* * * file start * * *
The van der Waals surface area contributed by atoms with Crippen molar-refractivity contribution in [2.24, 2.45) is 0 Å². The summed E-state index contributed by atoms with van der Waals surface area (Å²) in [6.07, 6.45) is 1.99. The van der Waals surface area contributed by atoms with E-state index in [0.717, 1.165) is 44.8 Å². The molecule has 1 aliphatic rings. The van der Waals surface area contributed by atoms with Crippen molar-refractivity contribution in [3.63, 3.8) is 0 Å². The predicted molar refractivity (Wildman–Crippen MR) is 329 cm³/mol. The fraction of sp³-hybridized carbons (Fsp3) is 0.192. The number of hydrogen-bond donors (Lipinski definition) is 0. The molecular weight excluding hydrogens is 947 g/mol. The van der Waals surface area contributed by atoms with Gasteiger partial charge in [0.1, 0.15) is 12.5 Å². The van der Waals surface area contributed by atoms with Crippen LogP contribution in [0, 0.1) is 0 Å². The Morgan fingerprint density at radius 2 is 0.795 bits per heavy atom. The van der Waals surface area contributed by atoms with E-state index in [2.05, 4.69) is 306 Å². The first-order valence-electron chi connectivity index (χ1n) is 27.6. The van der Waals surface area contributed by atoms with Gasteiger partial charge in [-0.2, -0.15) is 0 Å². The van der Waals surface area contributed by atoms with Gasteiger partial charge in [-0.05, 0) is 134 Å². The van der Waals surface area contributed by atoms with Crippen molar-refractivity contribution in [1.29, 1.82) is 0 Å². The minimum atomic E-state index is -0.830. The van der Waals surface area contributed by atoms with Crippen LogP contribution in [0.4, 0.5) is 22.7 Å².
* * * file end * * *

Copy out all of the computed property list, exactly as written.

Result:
The van der Waals surface area contributed by atoms with Crippen molar-refractivity contribution in [2.24, 2.45) is 0 Å². The summed E-state index contributed by atoms with van der Waals surface area (Å²) in [6.07, 6.45) is 1.99. The van der Waals surface area contributed by atoms with E-state index in [0.717, 1.165) is 44.8 Å². The molecule has 1 aliphatic rings. The van der Waals surface area contributed by atoms with Crippen molar-refractivity contribution in [3.63, 3.8) is 0 Å². The predicted molar refractivity (Wildman–Crippen MR) is 329 cm³/mol. The fraction of sp³-hybridized carbons (Fsp3) is 0.192. The number of hydrogen-bond donors (Lipinski definition) is 0. The molecular weight excluding hydrogens is 947 g/mol. The van der Waals surface area contributed by atoms with Gasteiger partial charge in [0.1, 0.15) is 12.5 Å². The van der Waals surface area contributed by atoms with Crippen LogP contribution in [0, 0.1) is 0 Å². The Morgan fingerprint density at radius 2 is 0.795 bits per heavy atom. The van der Waals surface area contributed by atoms with E-state index in [2.05, 4.69) is 306 Å². The first-order valence-electron chi connectivity index (χ1n) is 27.6. The van der Waals surface area contributed by atoms with Gasteiger partial charge in [-0.2, -0.15) is 0 Å². The van der Waals surface area contributed by atoms with Gasteiger partial charge in [-0.05, 0) is 134 Å². The van der Waals surface area contributed by atoms with Crippen molar-refractivity contribution in [1.29, 1.82) is 0 Å². The minimum atomic E-state index is -0.830. The van der Waals surface area contributed by atoms with Crippen LogP contribution in [0.4, 0.5) is 22.7 Å².